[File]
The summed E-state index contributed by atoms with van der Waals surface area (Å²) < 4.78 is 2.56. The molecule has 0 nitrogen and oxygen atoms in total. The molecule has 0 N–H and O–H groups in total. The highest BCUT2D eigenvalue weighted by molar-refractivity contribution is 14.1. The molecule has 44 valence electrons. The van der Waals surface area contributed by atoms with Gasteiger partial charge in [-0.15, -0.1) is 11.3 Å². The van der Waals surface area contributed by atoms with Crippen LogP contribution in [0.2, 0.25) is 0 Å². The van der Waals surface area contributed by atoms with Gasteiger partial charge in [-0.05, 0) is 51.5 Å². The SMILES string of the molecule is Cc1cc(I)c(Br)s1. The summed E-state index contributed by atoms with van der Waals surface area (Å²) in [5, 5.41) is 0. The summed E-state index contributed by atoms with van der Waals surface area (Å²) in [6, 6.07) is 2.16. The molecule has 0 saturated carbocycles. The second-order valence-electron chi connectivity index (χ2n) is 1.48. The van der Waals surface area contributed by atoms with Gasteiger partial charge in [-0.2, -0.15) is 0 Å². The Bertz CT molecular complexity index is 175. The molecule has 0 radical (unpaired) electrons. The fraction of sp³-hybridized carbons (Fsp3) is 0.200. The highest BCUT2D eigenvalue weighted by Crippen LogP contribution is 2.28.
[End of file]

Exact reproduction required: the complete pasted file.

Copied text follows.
The summed E-state index contributed by atoms with van der Waals surface area (Å²) < 4.78 is 2.56. The molecule has 0 nitrogen and oxygen atoms in total. The molecule has 0 N–H and O–H groups in total. The highest BCUT2D eigenvalue weighted by molar-refractivity contribution is 14.1. The molecule has 44 valence electrons. The van der Waals surface area contributed by atoms with Gasteiger partial charge in [-0.15, -0.1) is 11.3 Å². The van der Waals surface area contributed by atoms with Crippen LogP contribution in [0.2, 0.25) is 0 Å². The van der Waals surface area contributed by atoms with Gasteiger partial charge in [-0.05, 0) is 51.5 Å². The SMILES string of the molecule is Cc1cc(I)c(Br)s1. The summed E-state index contributed by atoms with van der Waals surface area (Å²) in [5, 5.41) is 0. The summed E-state index contributed by atoms with van der Waals surface area (Å²) in [6, 6.07) is 2.16. The molecule has 0 saturated carbocycles. The second-order valence-electron chi connectivity index (χ2n) is 1.48. The van der Waals surface area contributed by atoms with Gasteiger partial charge in [-0.2, -0.15) is 0 Å². The Bertz CT molecular complexity index is 175. The molecule has 0 radical (unpaired) electrons. The fraction of sp³-hybridized carbons (Fsp3) is 0.200. The highest BCUT2D eigenvalue weighted by Crippen LogP contribution is 2.28.